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A Generation to Remember

WW II veteran, Sergeant James Baker, represents “the greatest generation.”



James Baker is one of those sturdy individuals whom Tom Brokaw dubbed as being among “the greatest generation”-the generation of American men and women who endured poverty during the Great Depression and faced the horrors of battle during War World II.

Born on July 20, 1923, Baker recalls the economic turmoil of the Great Depression when he and his family lived on a very small farm and kept food on their table by eating juicy peaches and healthy vegetables harvested from his father’s peach trees and garden.  Occasionally, a rare dime was spent to supplement the vegetables with a loaf of bread or dozen of eggs.

Walking to and from school each day, Baker grew up tough and strong.  Venturing out by buggy to town eleven miles away was an eagerly awaited treat for the family.

Baker recalls being with a young lady at the Lancaster, Kentucky Theatre when an announcement about the war came up on the big screen.  Soon after, at the age of nineteen, Baker was drafted into the Army for combat in World War II.  He eventually served as a sergeant with the 41st Division U.S. Army’s 162nd Infantry Regiment.

After his induction at Fort Thomas, Baker travelled to Texas for basic training.  From there, he journeyed to California to await his overseas assignment.  With a fever of 103 degrees, Baker was forced to stay on shore when the first shipload of soldiers departed; however, despite a lingering high fever, he determinedly boarded the second ship sailing off for Australia.  Baker shares how he avoided seasickness on the ship by sucking on a lemon with a hole cut out of it, and he laughs as he recalls how his expertise at making a good cup of coffee landed him the dubious job of making coffee for the remainder of the ship’s journey.

From Australia, Baker and his fellow soldiers were shipped out to some of the islands of New Guinea where their arrival was met with exploding, Japanese bombs.  Spending twenty-nine days on one of the islands, Baker and his fellow soldiers braved frightening circumstances.

Initially, the American soldiers did not believe the claims of one Japanese soldier who surrendered by coming in with his hands up, stating that his fellow Japanese soldiers were eating each other.  However, it wasn’t long before Baker and his fellow soldiers discovered the terrible truth as they gazed in horror at starving Japanese soldiers practicing cannibalism.

With no spare shoes or socks, the American soldiers were unable to bathe, and they drank from canteens filled with muddy water from puddles where pigs wallowed.  The soldiers relied on water purification pills to clear their canteen water.  Baker comments wryly about the canteens filled with muddy water.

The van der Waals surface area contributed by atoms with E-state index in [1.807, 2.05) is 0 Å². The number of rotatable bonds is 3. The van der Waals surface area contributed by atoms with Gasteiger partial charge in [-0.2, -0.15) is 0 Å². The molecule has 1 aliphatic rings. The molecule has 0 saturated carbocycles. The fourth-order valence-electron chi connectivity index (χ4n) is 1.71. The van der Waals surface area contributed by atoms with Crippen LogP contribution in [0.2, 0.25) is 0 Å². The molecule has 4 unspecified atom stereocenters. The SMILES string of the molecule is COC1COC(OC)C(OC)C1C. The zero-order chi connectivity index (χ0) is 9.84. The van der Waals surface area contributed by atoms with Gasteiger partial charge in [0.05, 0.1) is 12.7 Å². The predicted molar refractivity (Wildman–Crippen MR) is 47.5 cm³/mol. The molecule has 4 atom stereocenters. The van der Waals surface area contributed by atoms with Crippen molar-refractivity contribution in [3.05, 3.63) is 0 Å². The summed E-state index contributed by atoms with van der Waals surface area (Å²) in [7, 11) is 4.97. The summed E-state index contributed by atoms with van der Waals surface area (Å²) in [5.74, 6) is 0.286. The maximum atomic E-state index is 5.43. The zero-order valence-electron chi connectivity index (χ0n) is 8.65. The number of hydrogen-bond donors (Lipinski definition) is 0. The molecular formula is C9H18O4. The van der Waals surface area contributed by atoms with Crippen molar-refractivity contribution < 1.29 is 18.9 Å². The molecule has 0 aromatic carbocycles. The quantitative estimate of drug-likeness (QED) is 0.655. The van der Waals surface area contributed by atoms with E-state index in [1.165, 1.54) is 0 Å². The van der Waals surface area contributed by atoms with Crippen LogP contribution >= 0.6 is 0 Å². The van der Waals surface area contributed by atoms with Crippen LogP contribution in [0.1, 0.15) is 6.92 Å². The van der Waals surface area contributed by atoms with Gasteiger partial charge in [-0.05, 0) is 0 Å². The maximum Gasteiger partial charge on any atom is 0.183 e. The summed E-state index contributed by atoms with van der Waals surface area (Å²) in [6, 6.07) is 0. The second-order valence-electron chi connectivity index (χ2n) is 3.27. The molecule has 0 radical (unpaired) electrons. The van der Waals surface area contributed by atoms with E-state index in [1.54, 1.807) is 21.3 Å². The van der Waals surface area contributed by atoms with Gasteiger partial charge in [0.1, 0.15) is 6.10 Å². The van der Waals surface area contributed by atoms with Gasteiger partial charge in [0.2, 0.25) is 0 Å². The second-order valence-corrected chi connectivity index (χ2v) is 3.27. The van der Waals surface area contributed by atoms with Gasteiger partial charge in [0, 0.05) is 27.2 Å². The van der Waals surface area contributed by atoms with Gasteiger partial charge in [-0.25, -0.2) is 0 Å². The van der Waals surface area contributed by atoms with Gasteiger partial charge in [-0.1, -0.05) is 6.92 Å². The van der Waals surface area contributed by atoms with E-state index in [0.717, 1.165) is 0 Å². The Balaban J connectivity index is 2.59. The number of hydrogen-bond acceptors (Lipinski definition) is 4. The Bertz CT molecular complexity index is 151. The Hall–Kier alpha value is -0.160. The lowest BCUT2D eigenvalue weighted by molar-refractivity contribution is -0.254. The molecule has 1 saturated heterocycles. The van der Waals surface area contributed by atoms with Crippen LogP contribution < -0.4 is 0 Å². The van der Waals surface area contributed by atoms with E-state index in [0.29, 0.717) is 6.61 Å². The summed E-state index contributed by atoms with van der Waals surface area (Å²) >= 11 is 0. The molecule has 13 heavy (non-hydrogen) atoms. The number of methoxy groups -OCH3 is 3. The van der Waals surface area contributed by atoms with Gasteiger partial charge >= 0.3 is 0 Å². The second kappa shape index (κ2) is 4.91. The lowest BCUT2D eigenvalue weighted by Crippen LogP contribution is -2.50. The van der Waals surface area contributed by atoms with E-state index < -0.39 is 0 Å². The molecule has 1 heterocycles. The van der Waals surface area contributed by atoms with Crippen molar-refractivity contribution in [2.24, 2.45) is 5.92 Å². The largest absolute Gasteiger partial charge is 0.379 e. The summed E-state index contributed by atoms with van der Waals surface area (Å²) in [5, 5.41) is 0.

“I was never so thirsty in my life,” he recalls.  “In situations like that, you do things you normally wouldn’t.  I never thought I’d drink water from a dirty puddle.”
Leaving New Guinea, Baker moved on to fight in the Philippine Islands.  His eyes widen as he recalls his time spent in the Philippines-from the gratitude and amazement he felt when what sounded like the Japanese moving in on his unit turned out to be hundreds and hundreds of screaming monkeys to the day he was severely injured in combat.

Hit in his right leg, Baker spent time in a hospital and convalescence camp.  The attending physician wanted to amputate the leg due to the severity of the injury, but Baker resisted the idea.  In time, gangrene in the leg cleared, and Baker was temporarily given crutches.  Sent home because of the severity of his injury, Baker went on to receive the Purple Heart due to his injury in combat.  He also received the Bronze Star, Asiatic Pacific Campaign Medal, WW II Victory Medal, Army Good Conduct Medal, Honorable Service Lapel Button, Honorable Discharge Emblem, Combat Infantryman Badge, and Philippine Liberation Ribbon & Bronze Star Attachment.

Today, Baker looks forward to his ninety-fourth birthday on July 20.  The father of three children, he was married for sixty-seven years to his wife, Doris, who he describes as “the girl I knew was for me.”  Baker’s life story, filled with hard work and service to his country and his family, is a definite reminder of the attributes that make those of his generation great.

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